By Kevin Slick
There are so many pictures frozen in my mind. A family album that doesn’t have to be opened to be re-lived. There was that perfect autumn blue sky, just so blue, so blue that it almost hurt to look at, that perfect blue with a jagged grey cloud ripping across the middle of the sky, like a gash in the atmosphere, a hole in the universe. There was the man covered in dust standing next to me at the 14th street subway station as we waited to see if any trains could still run over to Brooklyn. And there in an abandoned lot off Atlantic Avenue, a homemade American flag nailed to a piece of wood in the afternoon sunlight welcoming me home. But the image that always comes back first is the light coming through the window of my classroom after everyone had left as it gently floated through the window onto the newspaper that was lying on my desk, filled with words that no one would remember. And I stood there to try to understand that moment when all those words would be re-written and this day would have forever a new meaning. I stood there trying to understand, but couldn’t. I could only live in the moment, and so walked outside and headed south toward that ragged tear in the sky.
I bought a newspaper on the way to work this morning.
I thought I would talk with my class, fourth grade at P.S. 116, about the primary election for mayor. After all there would be people in and out of school all day since it was the polling place for the neighborhood around 33rd and 3rd.
But we didn’t talk about the election.
The voters left early, if they came at all.
By three o’ clock in the afternoon I was alone in my room.
Sunlight was coming in the window at an autumn afternoon slant
Dragging long shadows across the front page of the newspaper,
Still lying where I left it on my desk.
No one will ever remember the stories from the front page of today’s paper.
No one will ever think of this day and talk about the election
Or any one of ten other stories that were worthy of the front page of the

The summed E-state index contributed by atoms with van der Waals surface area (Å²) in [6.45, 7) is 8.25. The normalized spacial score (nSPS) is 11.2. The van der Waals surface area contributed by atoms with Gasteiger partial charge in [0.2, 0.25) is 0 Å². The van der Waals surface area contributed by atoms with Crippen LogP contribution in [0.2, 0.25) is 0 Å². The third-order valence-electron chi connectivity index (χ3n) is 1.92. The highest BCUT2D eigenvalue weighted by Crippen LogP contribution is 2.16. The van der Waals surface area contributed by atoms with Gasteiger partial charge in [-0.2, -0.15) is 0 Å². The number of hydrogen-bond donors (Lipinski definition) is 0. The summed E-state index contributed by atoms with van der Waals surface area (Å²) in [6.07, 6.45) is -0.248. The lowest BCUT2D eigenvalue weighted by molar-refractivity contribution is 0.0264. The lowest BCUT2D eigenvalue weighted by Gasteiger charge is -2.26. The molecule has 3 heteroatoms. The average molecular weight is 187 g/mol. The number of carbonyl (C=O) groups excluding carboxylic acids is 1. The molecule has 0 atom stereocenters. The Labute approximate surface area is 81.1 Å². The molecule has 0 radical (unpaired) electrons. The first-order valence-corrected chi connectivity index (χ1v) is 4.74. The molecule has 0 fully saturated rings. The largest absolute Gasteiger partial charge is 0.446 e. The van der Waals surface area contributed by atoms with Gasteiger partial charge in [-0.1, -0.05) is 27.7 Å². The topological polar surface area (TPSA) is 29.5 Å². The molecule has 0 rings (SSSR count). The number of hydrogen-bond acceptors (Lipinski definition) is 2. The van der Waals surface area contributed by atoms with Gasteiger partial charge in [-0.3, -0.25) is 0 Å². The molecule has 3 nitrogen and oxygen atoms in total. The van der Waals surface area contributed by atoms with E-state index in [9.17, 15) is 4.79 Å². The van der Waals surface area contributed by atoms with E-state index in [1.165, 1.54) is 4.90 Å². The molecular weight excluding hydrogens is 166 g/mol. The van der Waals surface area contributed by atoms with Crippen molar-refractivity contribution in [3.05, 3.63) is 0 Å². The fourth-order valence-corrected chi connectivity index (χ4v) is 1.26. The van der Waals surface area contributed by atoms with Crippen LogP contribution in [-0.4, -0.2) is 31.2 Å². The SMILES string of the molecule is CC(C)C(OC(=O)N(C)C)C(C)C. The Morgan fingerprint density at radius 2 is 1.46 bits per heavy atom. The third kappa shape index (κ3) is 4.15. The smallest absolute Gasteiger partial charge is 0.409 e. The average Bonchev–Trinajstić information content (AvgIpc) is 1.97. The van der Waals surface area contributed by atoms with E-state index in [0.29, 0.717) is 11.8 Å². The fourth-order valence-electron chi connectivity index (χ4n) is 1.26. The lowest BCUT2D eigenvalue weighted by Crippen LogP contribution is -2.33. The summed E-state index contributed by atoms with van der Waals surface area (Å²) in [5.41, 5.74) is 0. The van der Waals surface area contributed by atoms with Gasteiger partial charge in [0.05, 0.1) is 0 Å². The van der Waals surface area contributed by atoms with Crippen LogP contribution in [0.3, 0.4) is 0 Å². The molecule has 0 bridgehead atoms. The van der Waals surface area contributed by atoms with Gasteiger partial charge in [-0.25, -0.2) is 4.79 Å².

New York Times on September 11th, 2001.
I walked downtown
Smoke arched across the sky
People’s faces; grim, vacant, worried.
We talked to each other like people at a funeral;
“How are you doing?”
“Are you okay?”
The streets, a constant stream of fire trucks, ambulances, police cars.
Police on every corner
Crowds gathering at the hospital a few blocks away.
And the people’s faces, unbelieving
I can’t believe it.
(how many times have I said “ I can’t believe it” when I could have said “that’s surprising” or “ I didn’t expect that”)
Now, I really can’t believe it.
Tell me again,
Those two buildings are gone?
The two buildings I see from my window every day?
The two buildings I rode past this morning on the train?
I saw an old man walk out onto 3rd Avenue and stop traffic because some people were walking up to a hospital helping several others who appeared to be bleeding or injured in some way. It was perfectly normal, and all the cars stopped.
He said that it was what he had to do. That’s what we were doing there that day – “what we had to do”
When I returned home to Atlantic Avenue in Brooklyn the man who owned the middle- eastern restaurant on the first floor called me “brother” and offered food. I joined others from the street and we ate in silence together.
Later I heard someone say “There are no words”
The next day.
Everyone is in motion today.
On Fulton street the sun is shining and the streets are full of people.
Loud dance music rips out of a store selling stereos.
A man is begging on the corner, shaking a cup full of coins endlessly.
Now he switches hands and adjusts the volume on his Walkman. He’s looking all around and no one is looking at him. He looks around some more and drives his electric wheelchair away.